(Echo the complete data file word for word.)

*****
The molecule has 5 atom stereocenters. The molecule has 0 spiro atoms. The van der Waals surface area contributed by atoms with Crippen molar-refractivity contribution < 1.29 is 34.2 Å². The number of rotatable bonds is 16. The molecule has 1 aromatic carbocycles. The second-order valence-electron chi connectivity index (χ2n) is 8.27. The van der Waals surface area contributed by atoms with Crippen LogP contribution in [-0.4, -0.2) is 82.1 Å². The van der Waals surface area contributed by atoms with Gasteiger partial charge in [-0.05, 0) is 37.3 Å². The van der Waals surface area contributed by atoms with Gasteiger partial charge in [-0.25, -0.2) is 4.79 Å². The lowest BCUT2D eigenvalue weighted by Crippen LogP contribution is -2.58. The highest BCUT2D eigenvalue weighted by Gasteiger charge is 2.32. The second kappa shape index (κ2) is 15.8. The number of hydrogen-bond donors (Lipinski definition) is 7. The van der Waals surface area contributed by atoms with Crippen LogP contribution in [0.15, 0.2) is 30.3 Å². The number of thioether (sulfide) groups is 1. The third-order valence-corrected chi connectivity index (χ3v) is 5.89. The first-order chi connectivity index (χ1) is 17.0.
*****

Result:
The molecule has 5 atom stereocenters. The molecule has 0 spiro atoms. The van der Waals surface area contributed by atoms with Crippen molar-refractivity contribution < 1.29 is 34.2 Å². The number of rotatable bonds is 16. The molecule has 1 aromatic carbocycles. The second-order valence-electron chi connectivity index (χ2n) is 8.27. The van der Waals surface area contributed by atoms with Crippen LogP contribution in [-0.4, -0.2) is 82.1 Å². The van der Waals surface area contributed by atoms with Gasteiger partial charge in [-0.05, 0) is 37.3 Å². The van der Waals surface area contributed by atoms with Gasteiger partial charge in [-0.25, -0.2) is 4.79 Å². The lowest BCUT2D eigenvalue weighted by Crippen LogP contribution is -2.58. The highest BCUT2D eigenvalue weighted by Gasteiger charge is 2.32. The second kappa shape index (κ2) is 15.8. The number of hydrogen-bond donors (Lipinski definition) is 7. The van der Waals surface area contributed by atoms with Crippen LogP contribution in [0.15, 0.2) is 30.3 Å². The number of thioether (sulfide) groups is 1. The third-order valence-corrected chi connectivity index (χ3v) is 5.89. The first-order chi connectivity index (χ1) is 17.0.